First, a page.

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Ciracom Blog

FBI Warns About Banking Scams

FBI Warns About Banking Scams

In response to the coronavirus pandemic, many people are avoiding human contact by turning to the Internet and mobile apps. On a national scope, mobile banking alone has seen an increase of 50 percent over just the last few months. In what certainly is no coincidence, the Federal Bureau of Investigation recently put out a warning that identified banking apps as likely targets for hackers.

As was said in the FBI’s announcement:

“As the public increases its use of mobile banking apps, partially due to increased time at home, the FBI anticipates cyber actors will exploit these platforms.”

We recommend that you take a few minutes and read the entire announcement, as it has a lot of information about these threats and quite a few tips that can help protect your mobile banking as well as many other applications.

If you don’t have the chance to go over all of this now, we’ve put together some of the most important tips to abide by if you’re trying to protect yourself and your financial interests.

Use 2FA

2FA, short for Two-Factor Authentication, and often seen nowadays as MFA or Multi-Factor Authentication, is effectively the addition of another identifier to ensure that someone trying to access an account is who they claim to be. Via texting, emailing, or generating a unique code through an application like Google Authenticator, Authy, Duo, or LastPass Authenticator, a user is given the key to open the additional lock on their accounts.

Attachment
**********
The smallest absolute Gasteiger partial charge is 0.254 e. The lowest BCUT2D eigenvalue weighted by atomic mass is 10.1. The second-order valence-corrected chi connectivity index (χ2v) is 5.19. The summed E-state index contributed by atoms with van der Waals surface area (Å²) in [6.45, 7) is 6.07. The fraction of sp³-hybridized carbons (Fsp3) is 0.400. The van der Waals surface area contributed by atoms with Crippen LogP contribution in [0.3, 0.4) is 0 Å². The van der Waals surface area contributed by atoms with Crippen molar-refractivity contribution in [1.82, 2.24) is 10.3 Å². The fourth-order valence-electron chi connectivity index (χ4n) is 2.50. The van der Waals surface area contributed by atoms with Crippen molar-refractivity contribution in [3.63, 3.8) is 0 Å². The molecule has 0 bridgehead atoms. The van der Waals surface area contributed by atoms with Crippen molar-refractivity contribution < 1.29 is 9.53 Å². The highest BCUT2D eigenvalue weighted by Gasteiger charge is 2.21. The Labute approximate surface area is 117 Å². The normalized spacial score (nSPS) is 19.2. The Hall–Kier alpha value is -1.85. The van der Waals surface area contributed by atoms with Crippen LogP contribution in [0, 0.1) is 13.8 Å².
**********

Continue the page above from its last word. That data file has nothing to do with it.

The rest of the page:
Any account you use should be protected by 2FA/MFA, especially those that deal with your finances or other sensitive information.

You should always set up 2-Factor Authentication on any account you have, especially if it deals with sensitive information or your money.

Be Smart About Your Passwords

Make sure that any passwords you use are sufficiently secure for your purposes. Rather than using common phrases or easy-to-guess combinations, like your birthday or a pet’s name, use a unique string of characters, numbers, and symbols for each account, or a passphrase consisting of unrelated words.

If You Aren’t Sure, Don’t Click on It

In what is probably the best piece of advice you can give someone who does business online in 2020, if you don’t know who sent it or where it will take you, don’t click on it. In fact, if you aren’t 100 percent sure about something, don’t click on it. Chances are your bank has a mobile app. Download that one from a reputable app store. They may have the link on their website, but if it doesn’t take you to the Google Play Store or the Apple App Store, don’t click on any link. Your bank has spent significant resources to make sure that their app has the security needed, don’t risk using any other app. 

Contact the Bank if You Have Questions

Confirmation that it was your bank sending you information, or that their app isn’t working properly at the moment won’t take more than a simple phone call to confirm. Go to their official website and get the customer assistance number.

We’re really glad the FBI covered this tip too, as it’s often glossed over. If you have any suspicion that something is strange or not working correctly, just call your bank. Go to their official website, or use the number on the back of your card or from a statement. You don’t want to be fooled into making a mistake that puts your finances in the crosshairs of hackers or scammers. Your bank will never ask you for your name or password over the phone, so never give that information out. 

Keep your money out of the hands of cybercriminals by being vigilant and understanding the signs of a scam. If you would like any more information about keeping your finances secure, call the IT security professionals at Ciracom today at (703) 621-3900. 

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Wednesday, August 05, 2020

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